I love to read.
I am not the most cultured student of literature, but I deeply treasure books that take me intriguing places I have never known, or show me the treasured familiar in new light. My current obsession is anything written by Antoine de Saint-Exupery. In considering why I am so taken with his works, beyond the brilliant writing, I came to one conclusion: he navigated by the stars, in places and situations indescribable to those who’d never been there. My life often feels like that.
Monsieur Saint-Exupery gives voice to many of my emotions about this journey with Abbie, in words more beautiful and succint than I ever could have chosen. There are two other books, however, that, in my eyes, give voice to Abbie herself. If you want to understand her life of overcoming, savor the two books I recommend below.
I am blessed to have Maia Rosen, the librarian at Hanahouoli School, as a friend. I am forever asking her for recommendations for both my voracious reader/listener (Abbie), as well as my reticent readers (the twins). One day, she dropped Out of My Mind off at my house, saying that she thought of Abbie the whole time she read it. A quick glance at the book cover had me hooked:
“Eleven-year-old Melody has a photographic memory. Her head is like a video camera that is always recording. Always. And there’s no delete button. She’s the smartest kid in her whole school—but NO ONE knows it.
Most people—her teachers and doctors included—don’t think she’s capable of learning, and up until recently her school days consisted of listening to the same preschool-level alphabet lessons again and again and again. If only she could speak up, if only she could tell people what she thinks and knows. But she can’t. She can’t talk. She can’t walk. She can’t write.
Being stuck inside her head is making Melody go out of her mind—that is, until she discovers something that will allow her to speak for the first time ever. At last Melody has a voice . . . but not everyone around her is ready to hear it.”
“This sounds just like Abbie!” I thought. The accuracy of Ms. Draper’s story could only have come from a mother of a disabled child, which she is. I read it in one sitting. It is the best description I have ever read of Abbie’s life, her hopes, her frustrations, her potential, and what we all risk missing when we see through people who cannot speak.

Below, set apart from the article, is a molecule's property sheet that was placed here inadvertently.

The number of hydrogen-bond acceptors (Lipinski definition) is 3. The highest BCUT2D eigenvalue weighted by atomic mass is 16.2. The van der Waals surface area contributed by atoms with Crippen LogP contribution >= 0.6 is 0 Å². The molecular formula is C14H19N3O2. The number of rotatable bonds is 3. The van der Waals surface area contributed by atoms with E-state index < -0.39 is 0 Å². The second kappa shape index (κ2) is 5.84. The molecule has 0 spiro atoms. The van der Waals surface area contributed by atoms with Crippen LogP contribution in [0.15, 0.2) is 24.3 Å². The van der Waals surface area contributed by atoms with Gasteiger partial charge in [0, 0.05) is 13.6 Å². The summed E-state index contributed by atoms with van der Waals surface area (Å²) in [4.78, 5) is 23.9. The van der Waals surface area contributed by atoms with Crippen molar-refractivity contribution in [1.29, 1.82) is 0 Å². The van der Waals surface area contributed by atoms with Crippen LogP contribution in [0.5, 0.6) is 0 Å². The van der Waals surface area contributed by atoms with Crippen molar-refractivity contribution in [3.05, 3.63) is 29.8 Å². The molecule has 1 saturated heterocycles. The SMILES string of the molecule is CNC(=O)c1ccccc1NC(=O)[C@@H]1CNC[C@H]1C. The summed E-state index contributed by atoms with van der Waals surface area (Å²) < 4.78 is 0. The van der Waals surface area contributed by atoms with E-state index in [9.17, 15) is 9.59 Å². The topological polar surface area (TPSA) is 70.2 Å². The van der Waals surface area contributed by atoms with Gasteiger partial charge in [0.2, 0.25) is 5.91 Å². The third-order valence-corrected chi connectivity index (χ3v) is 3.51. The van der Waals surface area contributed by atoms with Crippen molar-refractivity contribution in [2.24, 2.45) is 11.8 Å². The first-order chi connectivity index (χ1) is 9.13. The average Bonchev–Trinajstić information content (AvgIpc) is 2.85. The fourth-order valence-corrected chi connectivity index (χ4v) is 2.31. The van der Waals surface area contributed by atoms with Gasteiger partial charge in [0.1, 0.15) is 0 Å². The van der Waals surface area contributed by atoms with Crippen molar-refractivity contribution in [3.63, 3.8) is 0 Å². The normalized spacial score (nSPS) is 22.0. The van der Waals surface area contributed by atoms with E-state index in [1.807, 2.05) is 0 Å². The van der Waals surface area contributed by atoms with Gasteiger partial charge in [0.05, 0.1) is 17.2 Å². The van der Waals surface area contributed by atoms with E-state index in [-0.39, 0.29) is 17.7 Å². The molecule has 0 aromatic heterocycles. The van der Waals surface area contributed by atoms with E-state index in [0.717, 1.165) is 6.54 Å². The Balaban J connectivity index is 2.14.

Each of Abbie’s nurses has read it, and I’ve given copies to school personnel as well. I think sometimes it helps to hear it from a different voice, even if this is “fiction”…I would label this book “composite non-fiction” instead. Melody may not be an actual person, but rather thousands of people with so much treasure locked in their heads and hearts.
Many people over the years have recommended The Diving Bell and the Butterfly, but for some reason I resisted reading it. In fact, I don’t think I mentally processed what they were saying about it, because until I bought it recently, I didn’t realize it was written by a very successful man, felled by a stroke, suffering from Locked-in Syndrome. Although this is not technically what Abbie has — she is blessed with more movement and ability to express herself — M. Bauby’s painstakingly dictated memoir is another window into Abbie’s day-to-day life. I often wonder what her nicknames for people are…although her facial expressions certainly betray whether they are positive or negative! I worry that she suffers irritations, aggravations, and discomfort that we brush past because she cannot vocally complain.
M. Bauby, a former editor of the French edition of Elle magazine, had a voluminous memory to mine in escaping his body through imagination, remembrance, and mental activities. I wonder how Abbie flees her diving bell….what are the imaginings of a ten-year-old who hasn’t run in seven years, who hasn’t eaten, sung, or laughed heartily in that long. What scripts does she use? I hope desperately one day to hear her stories, not only to experience again the divine symphony of her voice, but because the adventures of her mind, her freedom gained on night’s downy wings, her utterly unique perspective on life and love will be unlike anything my ability-bound ingenuity could conceive.
Mrs. Draper’s book is the anthem I would like to sing boldly to everyone who ever meets Abbie. “SEE HER!!”
Monsieur Bauby’s book felt like Abbie whispering in my ear. Quiet, personal, profound. An exquisite gift given at an exceedingly high price. I will treasure his words, strength, and courage forever.
Until Abbie can speak completely for herself, I am grateful to have these books to bring her messages to my heart….and yours, if you choose.
I am writing this on Thanksgiving night. Abundance. That is the word that comes to mind as I close my eyes to reflect on this day, my life, and my blessings. I shared dinner this evening with a woman from California who said, “I still pray for Abbie every day. She is at the top of my prayer list, so she always comes at the beginning of my prayers.”
I was humbled and grateful to hear this, and thanked this faithful woman. at the same time recognizing her as symbolic of you…so many who lift Abbie and our family in prayer. We are profoundly thankful for you, and hope that this Thanksgiving finds you with peace, joy and hope in your heart and home.
God bless our troops who are away from their families this day….may He keep you in safety and health until you return. Your nation is grateful!